Part of the purpose of this blog is to make me write, instead of spending all my time simply reading and scrolling through endless newsfeeds, but yesterday instead of squeezing in a post at the last minute I ended up reading through a Battle of the Books hosted by a friend of mine back in March. I won’t link you to the whole thing, because if you haven’t read any of Megan Whalen Turner’s books I have to command you to go pick up The Thief and come back once you’ve finished A Conspiracy of Kings, but I will happily spoil you for the results of the battle. Or at least, the comment section for the results, mostly because there’s a conversation about literary criticism, a subject near and dear to my heart.
What follows is basically an edited version of the late-night ramblings I sent Beth (organizer of the battle) last night. At some point I will make a more coherent, foundational post regarding my feelings about academic criticism and its currentish state, but today is not that day. So, in response to this thread:
I will say you COULD do a Marxist reading of Hans Christian Andersen! It’s all about understanding how the theoretical critical lens works, though–it’s not a magnifying glass to bring out what Andersen put in there–it’s an angle that sheds light on the text’s underpinnings/cultural beliefs/etc., and some lenses are more illuminating than others, and maybe Marx wouldn’t be the MOST illuminating way to read Andersen…but you could try. Or you could try Foucault. But basically, you can analyze a text in and of itself (taking into account context and the author–I’m certainly not going to promote the text in isolation), but you can also turn to theory in order to give yourself a groundwork and a language/structure with which to approach the text, especially if you want to compare it to other texts. (Rather like your thoughts on the necessity of criteria.)
On the other hand, I don’t really know why I am defending it–that sort of literary analysis generally drives me crazy (AUGH FOUCAULT)–and I have no doubt that Jess felt like she was supposed to find Marxism in Andersen’s fairy tales because I’m sure that’s how some people teach it, but–that’s not how it’s meant to be used. I will say that I try to avoid the “critical apparatus” whenever I can (and when you’re not in academia, it gets a lot easier).
On this subject, my intro to lit theory/criticism class decided to try to teach me about different theories by giving me several essays from various theoretical viewpoints, all on the same work of literature, which happened to be “The Secret Sharer,” which is a terrible horrible awful boring novella by Joseph Conrad. It probably has analytic value, but as a story I found it completely unengaging, and thus it was the absolute worst possible example to give me to try to make me understand lit crit, because if I didn’t care about the story I certainly wasn’t going to care about the five essays I had to read. It was a waste of a semester, and I ended up learning what it was trying to teach me by doing critical history papers myself the next semester in 19th-Century Novel, where I was reading things I actually cared about. And in that class we also talked about the things we cared about, and not just analysis.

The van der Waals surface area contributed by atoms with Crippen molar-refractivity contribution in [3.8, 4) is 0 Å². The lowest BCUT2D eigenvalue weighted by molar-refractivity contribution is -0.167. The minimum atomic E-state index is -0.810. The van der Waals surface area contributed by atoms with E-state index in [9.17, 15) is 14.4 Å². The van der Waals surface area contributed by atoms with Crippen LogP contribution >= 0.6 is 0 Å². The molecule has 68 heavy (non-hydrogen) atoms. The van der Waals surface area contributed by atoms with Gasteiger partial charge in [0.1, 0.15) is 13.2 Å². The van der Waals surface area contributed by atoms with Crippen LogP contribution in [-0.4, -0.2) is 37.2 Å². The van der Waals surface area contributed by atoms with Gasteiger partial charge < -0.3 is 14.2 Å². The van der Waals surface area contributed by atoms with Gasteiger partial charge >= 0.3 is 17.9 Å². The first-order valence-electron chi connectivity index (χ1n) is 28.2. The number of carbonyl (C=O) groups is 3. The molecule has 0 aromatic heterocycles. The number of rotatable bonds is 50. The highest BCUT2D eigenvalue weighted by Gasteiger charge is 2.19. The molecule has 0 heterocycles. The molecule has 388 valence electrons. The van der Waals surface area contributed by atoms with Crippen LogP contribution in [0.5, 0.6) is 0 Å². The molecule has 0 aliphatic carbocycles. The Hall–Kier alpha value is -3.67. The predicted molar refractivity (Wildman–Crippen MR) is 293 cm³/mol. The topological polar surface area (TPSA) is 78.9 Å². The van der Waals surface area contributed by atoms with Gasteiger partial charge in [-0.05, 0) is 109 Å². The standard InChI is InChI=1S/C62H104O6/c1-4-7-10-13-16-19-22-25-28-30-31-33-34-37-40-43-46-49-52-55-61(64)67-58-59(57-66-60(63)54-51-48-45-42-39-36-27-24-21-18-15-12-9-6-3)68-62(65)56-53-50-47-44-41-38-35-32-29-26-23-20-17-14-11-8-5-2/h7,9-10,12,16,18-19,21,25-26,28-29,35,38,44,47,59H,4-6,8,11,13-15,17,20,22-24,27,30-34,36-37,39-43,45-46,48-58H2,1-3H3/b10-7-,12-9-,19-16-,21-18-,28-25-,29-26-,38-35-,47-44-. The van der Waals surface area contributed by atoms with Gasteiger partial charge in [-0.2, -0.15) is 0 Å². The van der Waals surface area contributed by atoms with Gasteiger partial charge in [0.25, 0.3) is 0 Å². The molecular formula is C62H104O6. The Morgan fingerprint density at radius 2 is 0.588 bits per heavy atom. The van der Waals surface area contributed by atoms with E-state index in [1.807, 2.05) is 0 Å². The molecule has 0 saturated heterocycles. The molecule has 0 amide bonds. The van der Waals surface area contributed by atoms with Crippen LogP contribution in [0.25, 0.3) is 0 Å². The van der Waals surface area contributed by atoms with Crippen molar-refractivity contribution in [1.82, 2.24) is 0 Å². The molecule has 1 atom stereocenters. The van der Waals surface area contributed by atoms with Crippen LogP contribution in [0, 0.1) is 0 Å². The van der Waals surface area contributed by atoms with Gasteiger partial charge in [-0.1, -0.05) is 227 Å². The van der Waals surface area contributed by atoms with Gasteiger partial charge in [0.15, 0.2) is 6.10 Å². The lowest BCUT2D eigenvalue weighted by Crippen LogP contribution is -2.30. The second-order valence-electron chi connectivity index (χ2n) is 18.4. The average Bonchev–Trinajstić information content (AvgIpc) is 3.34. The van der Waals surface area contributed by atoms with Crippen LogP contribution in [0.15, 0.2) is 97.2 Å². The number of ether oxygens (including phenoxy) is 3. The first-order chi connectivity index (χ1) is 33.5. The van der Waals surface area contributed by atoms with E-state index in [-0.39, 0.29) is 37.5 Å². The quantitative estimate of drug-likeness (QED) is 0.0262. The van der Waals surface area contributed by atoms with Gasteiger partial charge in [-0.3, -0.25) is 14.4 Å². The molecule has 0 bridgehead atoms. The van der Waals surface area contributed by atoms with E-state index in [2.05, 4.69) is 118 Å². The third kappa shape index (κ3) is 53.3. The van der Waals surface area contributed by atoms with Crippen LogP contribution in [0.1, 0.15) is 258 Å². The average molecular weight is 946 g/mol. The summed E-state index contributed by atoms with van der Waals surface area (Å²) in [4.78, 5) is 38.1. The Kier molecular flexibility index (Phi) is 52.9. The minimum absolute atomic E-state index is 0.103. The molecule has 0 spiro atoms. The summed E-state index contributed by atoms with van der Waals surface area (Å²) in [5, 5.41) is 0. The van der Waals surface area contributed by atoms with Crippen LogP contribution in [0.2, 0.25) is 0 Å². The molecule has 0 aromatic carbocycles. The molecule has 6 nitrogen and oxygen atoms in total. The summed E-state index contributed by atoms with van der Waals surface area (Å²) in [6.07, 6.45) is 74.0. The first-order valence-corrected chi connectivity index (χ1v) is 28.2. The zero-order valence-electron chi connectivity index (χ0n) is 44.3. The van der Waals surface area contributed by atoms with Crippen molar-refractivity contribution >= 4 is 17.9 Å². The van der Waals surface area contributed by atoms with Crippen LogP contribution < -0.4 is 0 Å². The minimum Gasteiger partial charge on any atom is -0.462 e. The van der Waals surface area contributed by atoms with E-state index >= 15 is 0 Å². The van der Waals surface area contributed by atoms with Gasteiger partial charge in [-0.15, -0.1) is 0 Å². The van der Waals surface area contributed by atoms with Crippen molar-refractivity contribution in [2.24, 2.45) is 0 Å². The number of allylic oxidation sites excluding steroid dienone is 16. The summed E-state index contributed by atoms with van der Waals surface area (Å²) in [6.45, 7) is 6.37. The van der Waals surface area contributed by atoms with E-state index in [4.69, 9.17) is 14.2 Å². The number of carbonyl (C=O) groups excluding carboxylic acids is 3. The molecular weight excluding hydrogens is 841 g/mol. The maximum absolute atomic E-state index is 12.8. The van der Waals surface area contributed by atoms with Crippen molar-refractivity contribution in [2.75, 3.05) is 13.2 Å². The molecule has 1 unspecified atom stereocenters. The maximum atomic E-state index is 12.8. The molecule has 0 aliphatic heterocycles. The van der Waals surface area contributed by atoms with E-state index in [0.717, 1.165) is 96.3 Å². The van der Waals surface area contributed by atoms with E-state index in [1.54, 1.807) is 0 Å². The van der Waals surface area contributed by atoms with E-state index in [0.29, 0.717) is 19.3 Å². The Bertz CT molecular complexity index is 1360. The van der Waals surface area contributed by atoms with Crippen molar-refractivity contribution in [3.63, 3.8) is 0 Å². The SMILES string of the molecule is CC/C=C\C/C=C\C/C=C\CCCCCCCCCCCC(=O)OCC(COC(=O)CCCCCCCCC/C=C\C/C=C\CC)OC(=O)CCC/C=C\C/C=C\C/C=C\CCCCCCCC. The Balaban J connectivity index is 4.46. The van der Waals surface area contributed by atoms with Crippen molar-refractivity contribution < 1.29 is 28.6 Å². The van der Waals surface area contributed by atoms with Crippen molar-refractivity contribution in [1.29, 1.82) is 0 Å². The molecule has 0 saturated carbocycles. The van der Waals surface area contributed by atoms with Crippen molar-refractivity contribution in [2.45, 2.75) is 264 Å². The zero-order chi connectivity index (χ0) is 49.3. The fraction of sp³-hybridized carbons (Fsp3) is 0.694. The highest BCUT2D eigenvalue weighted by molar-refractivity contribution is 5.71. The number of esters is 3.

And some of this was probably due to the professors and certainly due to the reading list (I liked my Intro to Lit Crit professor, but I never quite forgave him for substituting Rock’n’Roll for Arcadia and I’ve never quite forgiven myself for failing to go see Rock’n’Roll when it was RIGHT THERE ORIGINAL LONDON CAST CURSE YOU FELLOW TRAVELERS WHO WERE UNINTERESTED IN IT). And my Intro to Lit Crit professor was probably in his sixties, while my 19th-Century Novel professor was a first-year post-doc with a self-professed crush on George Eliot who started off one discussion with the question “Why do women find Mr. Darcy so attractive?” So I’ve had both great and terrible lit crit/English class experiences and learned enough to learn to choose to write papers that just examine books as literature (a la criticism from before the 1970s, without all the sexism), taking apart their workings to figure out how they fit together and what makes them great.
And there’s not as much room for that in academic criticism these days–today I read this somewhat incoherent ramble about how college students don’t know how to do anything but deconstruct, a valid point, but the author completely whiffed on its source, choosing to focus on people’s inability fo allow themselves to be absorbed in a work (a different problem, related certainly, but not quite so fundamental–a symptom of this other point) rather than what he himself pointed out: “Liberal education in America has long been characterized by the intertwining of two traditions: of critical inquiry in pursuit of truth and exuberant performance in pursuit of excellence. In the last half-century, though, emphasis on inquiry has become dominant, and it has often been reduced to the ability to expose error and undermine belief.”
It was critical inquiry in pursuit OF TRUTH, but since we destroyed truth somewhere between 1888 and 1946 (and discovered its death in the 1960s), the inquiry has nothing to direct it, and THAT’S why it’s been reduced as he describes it. (Contemporary philosophy has a similar problem: a discussion for another day.) People have trouble becoming absorbed in works or allowing themselves to consider alternate viewpoints because ultimately their own views or convictions are so vague that nothing need deep consideration because someone thinks it so it’s probably at least somewhat valid. The greater problem is that without Truth there’s no Beauty, and being unable to identify either, criticism can’t make judgments on Goodness or Meaning, and so it’s reduced to little, petty things instead.